Kate Middleton has never stepped out in some Gaga-esque getup, yet she's managed to stir up an international controversy over her attire. The Duchess' fashion choices are purposely conservative, but now many are complaining that her fondness for nude pantyhose is hopelessly old fashioned.
We've been over the generational conflict over whether to hose or not to hose many times, but Kate may have changed the debate. According to Beth Teitell of the Boston Globe, she's making women more see the appeal of pantyhose:
There she was getting off a Royal Canadian Air Force plane in Canada, looking polished in a navy lace overlay dress, a coordinating clutch - and sheer hose. And there she was greeting adoring fans in Ottawa, looking lovely in a cream dress from Reiss, red shoes - and sheer hose. OK, I know she's traveling with her hairdresser and spends more on a single clutch than I do on my entire handbag wardrobe, but I found myself thinking that maybe if I just wore stockings things would happen for me, too.
Her knees did not look dirty because she'd un-artfully applied a self-tanner. Prickly hairs were not showing. Pastiness was not an issue.
Apparently Teitell isn't alone. Earlier this week the Daily Mail reported that "sheer tights have been flying off the shelves" since Kate's engagement. Yet, in the same article they attack her for wearing them, even though hose and closed-toe shoes is palace protocol:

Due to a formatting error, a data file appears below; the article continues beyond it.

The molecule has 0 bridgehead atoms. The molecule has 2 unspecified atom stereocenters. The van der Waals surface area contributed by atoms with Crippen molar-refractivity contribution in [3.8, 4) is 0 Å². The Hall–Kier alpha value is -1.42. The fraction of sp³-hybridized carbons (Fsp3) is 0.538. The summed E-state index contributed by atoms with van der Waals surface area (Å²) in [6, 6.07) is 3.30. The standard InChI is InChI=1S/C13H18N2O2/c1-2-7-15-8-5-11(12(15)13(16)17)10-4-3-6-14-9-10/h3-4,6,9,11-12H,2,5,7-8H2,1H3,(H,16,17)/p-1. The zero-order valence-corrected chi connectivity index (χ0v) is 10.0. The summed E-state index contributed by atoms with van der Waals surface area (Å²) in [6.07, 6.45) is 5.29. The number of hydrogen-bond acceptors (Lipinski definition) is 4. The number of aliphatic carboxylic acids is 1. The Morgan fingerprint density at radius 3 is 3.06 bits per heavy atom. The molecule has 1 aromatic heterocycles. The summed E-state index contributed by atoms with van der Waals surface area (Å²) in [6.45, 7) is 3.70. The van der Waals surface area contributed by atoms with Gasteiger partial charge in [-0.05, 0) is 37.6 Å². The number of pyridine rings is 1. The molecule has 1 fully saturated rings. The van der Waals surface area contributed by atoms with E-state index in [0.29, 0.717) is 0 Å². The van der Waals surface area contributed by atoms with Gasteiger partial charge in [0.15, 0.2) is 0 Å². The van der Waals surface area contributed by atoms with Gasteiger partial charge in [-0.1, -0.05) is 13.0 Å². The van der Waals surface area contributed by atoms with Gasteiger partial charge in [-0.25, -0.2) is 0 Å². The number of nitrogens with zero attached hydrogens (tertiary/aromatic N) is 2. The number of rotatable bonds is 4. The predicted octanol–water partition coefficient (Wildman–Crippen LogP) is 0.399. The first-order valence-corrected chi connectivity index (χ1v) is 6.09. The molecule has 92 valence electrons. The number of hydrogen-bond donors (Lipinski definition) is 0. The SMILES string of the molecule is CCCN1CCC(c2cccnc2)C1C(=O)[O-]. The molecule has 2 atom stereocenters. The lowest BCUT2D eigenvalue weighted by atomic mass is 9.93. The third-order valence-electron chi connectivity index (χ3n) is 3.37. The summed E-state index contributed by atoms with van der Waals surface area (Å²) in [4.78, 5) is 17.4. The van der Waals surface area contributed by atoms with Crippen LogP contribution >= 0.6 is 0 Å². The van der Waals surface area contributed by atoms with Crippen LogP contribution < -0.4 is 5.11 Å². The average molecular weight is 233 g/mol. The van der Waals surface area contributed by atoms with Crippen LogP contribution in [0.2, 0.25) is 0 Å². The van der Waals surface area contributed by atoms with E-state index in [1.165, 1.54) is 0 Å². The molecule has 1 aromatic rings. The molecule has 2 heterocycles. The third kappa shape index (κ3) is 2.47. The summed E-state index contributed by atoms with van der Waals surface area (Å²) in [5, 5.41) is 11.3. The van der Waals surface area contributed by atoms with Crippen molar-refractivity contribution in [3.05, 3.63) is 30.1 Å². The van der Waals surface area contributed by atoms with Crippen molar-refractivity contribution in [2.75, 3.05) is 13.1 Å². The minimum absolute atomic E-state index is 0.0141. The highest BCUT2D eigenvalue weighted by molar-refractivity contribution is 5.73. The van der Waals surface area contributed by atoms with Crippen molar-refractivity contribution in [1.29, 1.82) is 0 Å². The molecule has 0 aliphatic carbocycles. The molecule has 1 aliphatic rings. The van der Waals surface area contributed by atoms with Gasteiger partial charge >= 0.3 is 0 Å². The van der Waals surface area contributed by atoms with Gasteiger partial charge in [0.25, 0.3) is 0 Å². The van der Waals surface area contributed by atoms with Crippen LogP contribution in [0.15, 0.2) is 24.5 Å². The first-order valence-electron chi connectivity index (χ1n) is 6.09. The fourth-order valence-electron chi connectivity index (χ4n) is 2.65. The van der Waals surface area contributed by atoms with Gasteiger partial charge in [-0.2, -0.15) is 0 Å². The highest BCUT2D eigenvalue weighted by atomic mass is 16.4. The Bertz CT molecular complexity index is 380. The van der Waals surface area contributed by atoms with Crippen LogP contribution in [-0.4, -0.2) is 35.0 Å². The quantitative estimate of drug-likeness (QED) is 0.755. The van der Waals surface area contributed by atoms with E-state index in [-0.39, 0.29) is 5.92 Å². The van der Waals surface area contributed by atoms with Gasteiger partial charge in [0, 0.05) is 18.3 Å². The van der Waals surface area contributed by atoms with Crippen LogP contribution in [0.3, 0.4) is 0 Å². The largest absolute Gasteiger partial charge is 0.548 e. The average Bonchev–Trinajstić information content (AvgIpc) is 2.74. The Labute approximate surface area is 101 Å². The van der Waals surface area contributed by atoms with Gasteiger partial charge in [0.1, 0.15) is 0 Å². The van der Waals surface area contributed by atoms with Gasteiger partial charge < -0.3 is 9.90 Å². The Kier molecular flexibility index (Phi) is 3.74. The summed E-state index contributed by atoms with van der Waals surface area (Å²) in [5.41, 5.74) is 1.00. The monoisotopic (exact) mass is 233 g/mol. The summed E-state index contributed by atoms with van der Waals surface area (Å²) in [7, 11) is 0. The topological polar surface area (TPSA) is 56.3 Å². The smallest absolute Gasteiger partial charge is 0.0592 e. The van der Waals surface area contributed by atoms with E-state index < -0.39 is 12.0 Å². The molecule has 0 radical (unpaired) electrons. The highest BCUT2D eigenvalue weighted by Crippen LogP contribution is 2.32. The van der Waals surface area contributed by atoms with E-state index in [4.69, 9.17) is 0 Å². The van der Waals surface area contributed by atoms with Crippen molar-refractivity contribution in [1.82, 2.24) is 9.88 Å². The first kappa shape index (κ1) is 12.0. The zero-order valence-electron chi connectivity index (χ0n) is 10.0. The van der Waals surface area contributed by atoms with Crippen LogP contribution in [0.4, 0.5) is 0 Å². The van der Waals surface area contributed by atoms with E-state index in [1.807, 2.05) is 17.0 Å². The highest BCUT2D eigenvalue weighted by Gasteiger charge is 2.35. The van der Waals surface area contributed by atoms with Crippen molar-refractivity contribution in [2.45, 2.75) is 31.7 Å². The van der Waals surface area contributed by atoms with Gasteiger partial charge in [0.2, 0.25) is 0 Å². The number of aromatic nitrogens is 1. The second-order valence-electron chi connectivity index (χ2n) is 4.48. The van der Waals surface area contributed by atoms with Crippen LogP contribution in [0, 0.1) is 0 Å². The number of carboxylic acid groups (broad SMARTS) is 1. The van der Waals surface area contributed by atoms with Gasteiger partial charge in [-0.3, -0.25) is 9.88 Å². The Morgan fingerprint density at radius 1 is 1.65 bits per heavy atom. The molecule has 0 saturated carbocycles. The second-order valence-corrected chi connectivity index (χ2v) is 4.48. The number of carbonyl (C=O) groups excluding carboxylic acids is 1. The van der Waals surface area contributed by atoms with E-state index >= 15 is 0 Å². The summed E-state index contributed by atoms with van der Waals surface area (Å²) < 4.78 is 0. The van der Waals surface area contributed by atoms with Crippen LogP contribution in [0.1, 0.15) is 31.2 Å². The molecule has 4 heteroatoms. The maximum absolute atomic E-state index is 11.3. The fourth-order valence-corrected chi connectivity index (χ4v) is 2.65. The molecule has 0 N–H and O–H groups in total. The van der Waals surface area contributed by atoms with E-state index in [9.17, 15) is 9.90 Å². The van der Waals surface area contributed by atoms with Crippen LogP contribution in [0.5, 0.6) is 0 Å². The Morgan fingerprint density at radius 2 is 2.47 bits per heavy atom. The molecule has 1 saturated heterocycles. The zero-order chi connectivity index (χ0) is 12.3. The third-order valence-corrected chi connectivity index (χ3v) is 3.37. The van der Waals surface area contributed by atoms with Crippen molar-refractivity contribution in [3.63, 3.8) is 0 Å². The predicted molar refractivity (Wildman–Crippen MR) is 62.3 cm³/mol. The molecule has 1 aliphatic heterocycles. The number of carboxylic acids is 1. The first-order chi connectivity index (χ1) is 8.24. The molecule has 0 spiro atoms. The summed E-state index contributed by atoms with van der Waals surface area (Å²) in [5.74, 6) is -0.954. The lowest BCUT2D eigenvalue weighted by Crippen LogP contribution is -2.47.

While it is true that nude stockings can hide a multitude of sins, they have not been in vogue since the Eighties and the result is a somewhat ageing look, at odds with her otherwise youthful style.
The royals' love of nude hose has been widely mocked (even on this site), but personally I don't mind Kate silently making the case for pantyhose. I was brought up with the idea that's it's fine to not wear pantyhose — if you're a harlot — so I can understand the unhip, pro-stockings mindset. Until I went to college I never wore a skirt with bare legs, and my refusal to wear them led to several arguments with my mother. (For context, it took me a full season of Mad Men to convince my mother that Betty Draper is not meant to be an aspirational figure.)
Like many women, I found our "liberation" from pantyhose terribly confusing. During a summer internship at then-Senator Hillary Clinton's office, I discovered hose are still de rigueur in certain professions. I didn't mind wearing them because by that point I'd found brands helmed by Sara Blakely that solved most of my problems with runs, slouchy knees and too-tight waistbands. A few summers later, I learned magazine editors think interns should be barelegged. Suddenly I had to review my personal pantyhouse policy on an event-by-event basis to determine if I'd be committing a fashion faux pas.
Now I own a few pairs of stockings and like to wear them when faced with blisters, frigid temperatures or particularly clingy dresses. I also tend to break them out for extremely formal affairs, and I'd count any day you're addressed as "Duchess" as a formal occasion. But I'm not particularly attached to pantyhose. I'm just hoping (probably in vain) that Kate manages to make stockings slightly more acceptable, thus putting an end to the feuding over what leg attire a woman chooses on a given day.